Meeting Professionals International (MPI) introduced its Certificate in Meetings Management (CMM) for experienced meeting planners in Europe in 1994. MPI is committed to taking the program worldwide in 1998, and the Convention Liaison Council (CLC) has been asked to make it an industry-wide certificate, according to Anna Lee Chabot, CMP, MPI president and head of the meetings and assemblies section for The Royal College of Physicians and Surgeons of Canada, based in Ottawa. She commented while in New York City on September 16 to help the New York MPI Chapter celebrate its 20th anniversary with a gala evening and education day.
"The CMM was born in Europe for experienced planners," Chabot said. "We are committed philosophically to bringing it worldwide. The tactical is still to come--that is, determining the curriculum, pricing, and financing of the program. Europe's program will continue the way it is," she added. "It's working, so we've decided to leave it alone, but to build on it for the international program. We are hoping to roll it out in 1998."
According to Jim Daggett, CAE, CMP, president, JRDaggett & Associates and chair of the Certified Meeting Professional (CMP) Board, which is under the aegis of the CLC, "There was some discussion at the CLC board meeting in Dallas in September about offering an advanced certification in meeting planning, but the board is interested in making the CMP a prerequisite." He added that the meeting of the Triad (the education, information technology, andcommittees of MPI) during that same time period recommended that the CMP not be a prerequisite to the CMM.
MPI undertook two independent surveys of its member and nonmember meeting planners over a period of two years, both of which clearly demonstrated a belief that an educational program for experienced planners was needed.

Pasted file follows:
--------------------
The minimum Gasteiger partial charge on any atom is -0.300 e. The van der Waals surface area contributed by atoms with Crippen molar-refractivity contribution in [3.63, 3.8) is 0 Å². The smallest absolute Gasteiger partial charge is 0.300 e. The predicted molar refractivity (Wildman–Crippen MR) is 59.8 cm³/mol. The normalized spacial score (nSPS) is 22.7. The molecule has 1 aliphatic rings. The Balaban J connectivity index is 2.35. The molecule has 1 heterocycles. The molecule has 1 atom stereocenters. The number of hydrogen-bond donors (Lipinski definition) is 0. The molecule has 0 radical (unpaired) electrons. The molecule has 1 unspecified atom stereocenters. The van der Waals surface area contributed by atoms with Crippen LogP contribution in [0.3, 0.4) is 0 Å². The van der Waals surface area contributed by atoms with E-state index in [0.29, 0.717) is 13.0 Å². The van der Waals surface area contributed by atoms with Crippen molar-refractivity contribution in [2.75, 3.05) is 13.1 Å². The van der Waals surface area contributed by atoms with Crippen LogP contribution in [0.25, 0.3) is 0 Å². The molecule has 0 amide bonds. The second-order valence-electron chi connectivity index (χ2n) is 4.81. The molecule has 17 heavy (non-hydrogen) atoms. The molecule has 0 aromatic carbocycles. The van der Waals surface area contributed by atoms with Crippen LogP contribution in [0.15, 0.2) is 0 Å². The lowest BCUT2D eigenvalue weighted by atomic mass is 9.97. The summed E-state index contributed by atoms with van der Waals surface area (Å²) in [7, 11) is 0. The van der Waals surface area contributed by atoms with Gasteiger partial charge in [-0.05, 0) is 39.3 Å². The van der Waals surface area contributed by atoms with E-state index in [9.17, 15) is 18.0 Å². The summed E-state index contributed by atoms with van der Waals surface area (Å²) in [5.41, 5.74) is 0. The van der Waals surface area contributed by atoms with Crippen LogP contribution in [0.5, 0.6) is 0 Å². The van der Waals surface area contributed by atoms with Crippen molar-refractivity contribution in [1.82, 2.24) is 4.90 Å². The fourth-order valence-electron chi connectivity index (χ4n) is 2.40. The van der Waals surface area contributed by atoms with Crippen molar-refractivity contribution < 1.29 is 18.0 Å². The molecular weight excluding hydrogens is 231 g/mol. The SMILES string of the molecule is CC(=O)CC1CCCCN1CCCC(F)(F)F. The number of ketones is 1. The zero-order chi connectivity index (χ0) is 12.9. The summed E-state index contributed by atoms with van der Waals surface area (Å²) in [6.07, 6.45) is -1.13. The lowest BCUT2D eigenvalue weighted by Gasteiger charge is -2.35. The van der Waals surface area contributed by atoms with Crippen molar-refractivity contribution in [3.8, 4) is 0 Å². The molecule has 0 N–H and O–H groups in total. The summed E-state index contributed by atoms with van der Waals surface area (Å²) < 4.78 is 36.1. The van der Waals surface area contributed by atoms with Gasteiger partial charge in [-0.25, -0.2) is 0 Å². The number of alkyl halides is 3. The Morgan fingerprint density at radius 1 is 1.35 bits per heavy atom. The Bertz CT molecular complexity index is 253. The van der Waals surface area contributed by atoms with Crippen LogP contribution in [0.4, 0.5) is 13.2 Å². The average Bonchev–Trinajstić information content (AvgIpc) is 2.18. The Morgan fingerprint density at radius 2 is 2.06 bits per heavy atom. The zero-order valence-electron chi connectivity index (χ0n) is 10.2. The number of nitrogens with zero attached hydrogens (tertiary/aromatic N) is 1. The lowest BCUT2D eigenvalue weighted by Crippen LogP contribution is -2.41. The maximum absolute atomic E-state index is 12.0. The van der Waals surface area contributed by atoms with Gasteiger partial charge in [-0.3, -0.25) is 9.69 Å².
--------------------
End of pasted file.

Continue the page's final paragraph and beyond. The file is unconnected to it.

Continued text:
Chabot emphasized that unlike the Certified Meeting Professional program, which has become the industry's standard as a certification of the nuts-and-bolts of meeting planning, the CMM addresses the strategic and analytical approaches. It will be a three-step process: self-assessment form (which provides an overview of the candidate's background and which the CMP certification can count toward), coursework (which the CMP does not require), and an exam.
In other MPI news, Chabot said that MPI, which started out with eight Special Interest Groups (SIGs) in 1991, now has four: corporate, sales and marketing, association, and independent. The healthcare SIG disbanded recently, for example, because its membership wasn't growing.
MPI is also developing a Web site to use for membership recruitment and retention. It will have a number of services available to members only. Once the site is up, the association will probably phase out MPINet, whose subscription base is not growing, Chabot said.